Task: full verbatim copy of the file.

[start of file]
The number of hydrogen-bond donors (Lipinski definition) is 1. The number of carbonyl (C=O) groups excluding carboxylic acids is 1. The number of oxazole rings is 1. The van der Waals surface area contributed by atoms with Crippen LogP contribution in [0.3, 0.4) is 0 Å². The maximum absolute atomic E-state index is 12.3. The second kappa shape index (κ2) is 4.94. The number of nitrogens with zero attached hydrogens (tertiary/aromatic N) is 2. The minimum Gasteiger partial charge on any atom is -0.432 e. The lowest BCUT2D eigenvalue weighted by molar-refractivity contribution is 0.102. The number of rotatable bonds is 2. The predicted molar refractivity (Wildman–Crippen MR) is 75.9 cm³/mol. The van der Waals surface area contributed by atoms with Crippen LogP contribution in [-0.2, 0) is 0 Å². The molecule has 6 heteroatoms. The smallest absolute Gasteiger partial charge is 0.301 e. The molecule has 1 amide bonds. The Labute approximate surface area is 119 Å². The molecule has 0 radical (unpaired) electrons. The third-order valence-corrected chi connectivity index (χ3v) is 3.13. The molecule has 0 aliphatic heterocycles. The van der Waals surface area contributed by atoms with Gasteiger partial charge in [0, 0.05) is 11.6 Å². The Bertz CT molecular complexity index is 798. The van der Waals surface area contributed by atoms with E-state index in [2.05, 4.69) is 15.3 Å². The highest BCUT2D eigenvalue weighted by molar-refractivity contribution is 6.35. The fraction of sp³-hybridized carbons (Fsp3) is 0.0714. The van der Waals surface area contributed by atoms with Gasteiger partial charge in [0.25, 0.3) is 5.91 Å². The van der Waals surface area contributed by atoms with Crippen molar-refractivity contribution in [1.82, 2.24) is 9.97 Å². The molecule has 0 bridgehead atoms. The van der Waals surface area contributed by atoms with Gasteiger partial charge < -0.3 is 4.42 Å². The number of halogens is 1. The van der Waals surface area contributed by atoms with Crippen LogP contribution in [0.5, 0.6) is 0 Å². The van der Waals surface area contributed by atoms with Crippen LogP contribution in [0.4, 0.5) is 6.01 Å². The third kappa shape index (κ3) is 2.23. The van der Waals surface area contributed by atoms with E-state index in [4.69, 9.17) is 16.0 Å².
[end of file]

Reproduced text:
The number of hydrogen-bond donors (Lipinski definition) is 1. The number of carbonyl (C=O) groups excluding carboxylic acids is 1. The number of oxazole rings is 1. The van der Waals surface area contributed by atoms with Crippen LogP contribution in [0.3, 0.4) is 0 Å². The maximum absolute atomic E-state index is 12.3. The second kappa shape index (κ2) is 4.94. The number of nitrogens with zero attached hydrogens (tertiary/aromatic N) is 2. The minimum Gasteiger partial charge on any atom is -0.432 e. The lowest BCUT2D eigenvalue weighted by molar-refractivity contribution is 0.102. The number of rotatable bonds is 2. The predicted molar refractivity (Wildman–Crippen MR) is 75.9 cm³/mol. The van der Waals surface area contributed by atoms with Crippen LogP contribution in [-0.2, 0) is 0 Å². The molecule has 6 heteroatoms. The smallest absolute Gasteiger partial charge is 0.301 e. The molecule has 1 amide bonds. The Labute approximate surface area is 119 Å². The molecule has 0 radical (unpaired) electrons. The third-order valence-corrected chi connectivity index (χ3v) is 3.13. The molecule has 0 aliphatic heterocycles. The van der Waals surface area contributed by atoms with Gasteiger partial charge in [0, 0.05) is 11.6 Å². The Bertz CT molecular complexity index is 798. The van der Waals surface area contributed by atoms with E-state index in [2.05, 4.69) is 15.3 Å². The highest BCUT2D eigenvalue weighted by molar-refractivity contribution is 6.35. The fraction of sp³-hybridized carbons (Fsp3) is 0.0714. The van der Waals surface area contributed by atoms with Gasteiger partial charge in [0.25, 0.3) is 5.91 Å². The van der Waals surface area contributed by atoms with Crippen molar-refractivity contribution in [1.82, 2.24) is 9.97 Å². The molecule has 0 bridgehead atoms. The van der Waals surface area contributed by atoms with Gasteiger partial charge < -0.3 is 4.42 Å². The number of halogens is 1. The van der Waals surface area contributed by atoms with Crippen LogP contribution in [0.5, 0.6) is 0 Å². The van der Waals surface area contributed by atoms with Crippen LogP contribution in [0.4, 0.5) is 6.01 Å². The third kappa shape index (κ3) is 2.23. The van der Waals surface area contributed by atoms with E-state index in [4.69, 9.17) is 16.0 Å².